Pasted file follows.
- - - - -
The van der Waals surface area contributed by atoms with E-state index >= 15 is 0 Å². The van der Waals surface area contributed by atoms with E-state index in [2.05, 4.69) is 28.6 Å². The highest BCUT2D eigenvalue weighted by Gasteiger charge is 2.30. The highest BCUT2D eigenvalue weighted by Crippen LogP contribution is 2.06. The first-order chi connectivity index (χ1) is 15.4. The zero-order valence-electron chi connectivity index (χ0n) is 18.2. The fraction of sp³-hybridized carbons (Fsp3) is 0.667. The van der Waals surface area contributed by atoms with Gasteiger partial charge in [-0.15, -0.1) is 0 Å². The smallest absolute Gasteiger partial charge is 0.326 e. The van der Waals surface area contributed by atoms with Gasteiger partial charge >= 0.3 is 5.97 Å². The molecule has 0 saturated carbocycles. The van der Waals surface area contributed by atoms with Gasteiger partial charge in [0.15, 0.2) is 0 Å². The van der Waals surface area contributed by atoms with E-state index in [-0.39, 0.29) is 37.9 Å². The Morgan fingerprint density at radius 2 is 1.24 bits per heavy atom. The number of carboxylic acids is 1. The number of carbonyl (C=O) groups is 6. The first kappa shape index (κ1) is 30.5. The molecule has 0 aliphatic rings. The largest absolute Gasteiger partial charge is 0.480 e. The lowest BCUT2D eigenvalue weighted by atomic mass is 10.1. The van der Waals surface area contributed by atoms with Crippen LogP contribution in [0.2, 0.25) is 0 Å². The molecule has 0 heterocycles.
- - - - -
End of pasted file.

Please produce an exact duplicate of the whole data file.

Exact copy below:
The van der Waals surface area contributed by atoms with E-state index >= 15 is 0 Å². The van der Waals surface area contributed by atoms with E-state index in [2.05, 4.69) is 28.6 Å². The highest BCUT2D eigenvalue weighted by Gasteiger charge is 2.30. The highest BCUT2D eigenvalue weighted by Crippen LogP contribution is 2.06. The first-order chi connectivity index (χ1) is 15.4. The zero-order valence-electron chi connectivity index (χ0n) is 18.2. The fraction of sp³-hybridized carbons (Fsp3) is 0.667. The van der Waals surface area contributed by atoms with Gasteiger partial charge in [-0.15, -0.1) is 0 Å². The smallest absolute Gasteiger partial charge is 0.326 e. The van der Waals surface area contributed by atoms with Gasteiger partial charge >= 0.3 is 5.97 Å². The molecule has 0 saturated carbocycles. The van der Waals surface area contributed by atoms with Gasteiger partial charge in [0.15, 0.2) is 0 Å². The van der Waals surface area contributed by atoms with E-state index in [-0.39, 0.29) is 37.9 Å². The Morgan fingerprint density at radius 2 is 1.24 bits per heavy atom. The number of carboxylic acids is 1. The number of carbonyl (C=O) groups is 6. The first kappa shape index (κ1) is 30.5. The molecule has 0 aliphatic rings. The largest absolute Gasteiger partial charge is 0.480 e. The lowest BCUT2D eigenvalue weighted by atomic mass is 10.1. The van der Waals surface area contributed by atoms with Crippen LogP contribution in [0.2, 0.25) is 0 Å². The molecule has 0 heterocycles.